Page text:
The strangest aspect of the case is the RCMP allegation that the two men were acting under the “direction and guidance” of al Qaeda elements in Iran, making it the first such terror plot of its kind. The Iranian regime has scarcely been sympathetic to al Qaeda, and indeed has kept some al Qaeda figures who sought refuge in Iran after the 9/11 attacks under virtual house arrest. The Canadian authorities made clear in Monday’s press conference that they do not believe the Iranian state supported the terror plot; but they did not address the question of whether the al Qaeda connection in Iran was known to the government there, or was operating beneath its radar screen. In any event, the Canadian embassy in Tehran is now shuttered and the Canadian authorities will face great difficulties in liaising with their Iranian counterparts in any investigation of this affair.
The rail bomb plot seems to offer a narrative about a pre-empted plot that posed no imminent threat, mounted by two mysterious individuals who are not Canadian citizens, against a rail system that very few Canadians use or care much about, and backed by al Qaeda operating in a country where it does not operate. Canadian officials are typically tight-lipped about such cases prior to their reaching court, and codes of official secrecy are rarely under-minded by cultures of leaking. The Canadian media faces an uphill battle in drawing out more of the story until the court case gets underway, which itself may be significantly delayed.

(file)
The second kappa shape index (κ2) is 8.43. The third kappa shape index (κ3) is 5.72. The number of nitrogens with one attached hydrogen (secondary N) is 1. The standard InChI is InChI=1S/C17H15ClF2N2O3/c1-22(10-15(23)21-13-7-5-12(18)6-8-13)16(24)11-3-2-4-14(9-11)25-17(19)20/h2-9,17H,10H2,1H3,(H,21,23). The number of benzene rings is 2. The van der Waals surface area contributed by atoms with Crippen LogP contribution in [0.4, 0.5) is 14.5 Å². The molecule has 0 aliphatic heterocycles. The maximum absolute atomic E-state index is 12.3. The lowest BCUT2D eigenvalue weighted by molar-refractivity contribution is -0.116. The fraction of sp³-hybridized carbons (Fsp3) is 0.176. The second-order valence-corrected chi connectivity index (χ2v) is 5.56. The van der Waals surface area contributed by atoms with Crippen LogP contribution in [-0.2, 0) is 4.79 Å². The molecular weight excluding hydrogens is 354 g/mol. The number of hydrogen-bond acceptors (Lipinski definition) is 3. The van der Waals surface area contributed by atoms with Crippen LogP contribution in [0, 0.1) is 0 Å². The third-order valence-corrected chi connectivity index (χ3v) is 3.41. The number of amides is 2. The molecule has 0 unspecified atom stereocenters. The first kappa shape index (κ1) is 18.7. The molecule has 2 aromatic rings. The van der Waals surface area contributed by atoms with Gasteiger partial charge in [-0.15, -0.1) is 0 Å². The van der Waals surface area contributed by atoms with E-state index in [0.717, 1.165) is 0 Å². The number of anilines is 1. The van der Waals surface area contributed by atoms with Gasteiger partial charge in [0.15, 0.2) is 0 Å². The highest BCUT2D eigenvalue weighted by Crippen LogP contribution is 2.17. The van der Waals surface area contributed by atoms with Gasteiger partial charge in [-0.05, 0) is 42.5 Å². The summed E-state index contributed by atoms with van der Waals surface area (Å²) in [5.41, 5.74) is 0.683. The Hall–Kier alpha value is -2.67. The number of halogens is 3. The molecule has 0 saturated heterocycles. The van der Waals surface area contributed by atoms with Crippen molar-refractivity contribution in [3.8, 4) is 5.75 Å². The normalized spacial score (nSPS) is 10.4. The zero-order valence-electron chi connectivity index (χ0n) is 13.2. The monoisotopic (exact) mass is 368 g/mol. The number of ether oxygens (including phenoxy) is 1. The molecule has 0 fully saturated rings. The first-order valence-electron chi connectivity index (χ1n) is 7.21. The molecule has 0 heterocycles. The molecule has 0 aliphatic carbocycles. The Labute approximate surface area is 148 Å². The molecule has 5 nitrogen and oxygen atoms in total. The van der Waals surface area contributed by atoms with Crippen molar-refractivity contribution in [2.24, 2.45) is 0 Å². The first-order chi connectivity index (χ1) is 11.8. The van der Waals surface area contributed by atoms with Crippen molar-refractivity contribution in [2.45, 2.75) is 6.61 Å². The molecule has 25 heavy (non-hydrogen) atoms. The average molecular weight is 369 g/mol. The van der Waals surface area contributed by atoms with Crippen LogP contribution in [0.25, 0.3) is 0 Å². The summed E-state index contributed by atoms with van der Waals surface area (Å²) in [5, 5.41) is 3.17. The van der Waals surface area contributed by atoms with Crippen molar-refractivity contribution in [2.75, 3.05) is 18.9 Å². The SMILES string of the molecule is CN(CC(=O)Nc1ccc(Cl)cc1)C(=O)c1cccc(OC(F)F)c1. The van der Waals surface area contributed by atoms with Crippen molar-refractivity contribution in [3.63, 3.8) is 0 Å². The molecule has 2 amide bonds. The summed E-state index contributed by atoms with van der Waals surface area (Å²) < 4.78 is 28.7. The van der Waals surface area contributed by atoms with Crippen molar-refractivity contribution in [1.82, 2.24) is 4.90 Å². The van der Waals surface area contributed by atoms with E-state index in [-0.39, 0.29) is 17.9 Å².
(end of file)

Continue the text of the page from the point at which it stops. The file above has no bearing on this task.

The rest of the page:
The rail bomb plot, and before it the Canadian connection to the Algerian gas plant attack, are sufficiently puzzling and lacking in detail to allow for a muted, possibly even skeptical, reaction from the Canadian public. That skepticism is misplaced. But neither should we expect, or welcome, any significant changes to the way Canada arranges for its security, manages its multicultural society, or practices counter-terrorism.
The biggest terrorism problem we face in Canada is a product of the fact that we live in a shared North American space. We just haven’t quite figured out what that means. But one thing is for sure – terrorism is a shared problem, not one foisted on us by exigent geographic realities.
The United States may for all kinds of reasons have the lion’s share of the problem. But like the U.S., Canada needs to soldier on with the right blend of good intelligence, good law enforcement and good societal stamina. The rail bomb plot will change nothing, nor should it, except hopefully to remind Canadians once again that terrorism happens, not just over there, across that now defended border, but sometimes here, too.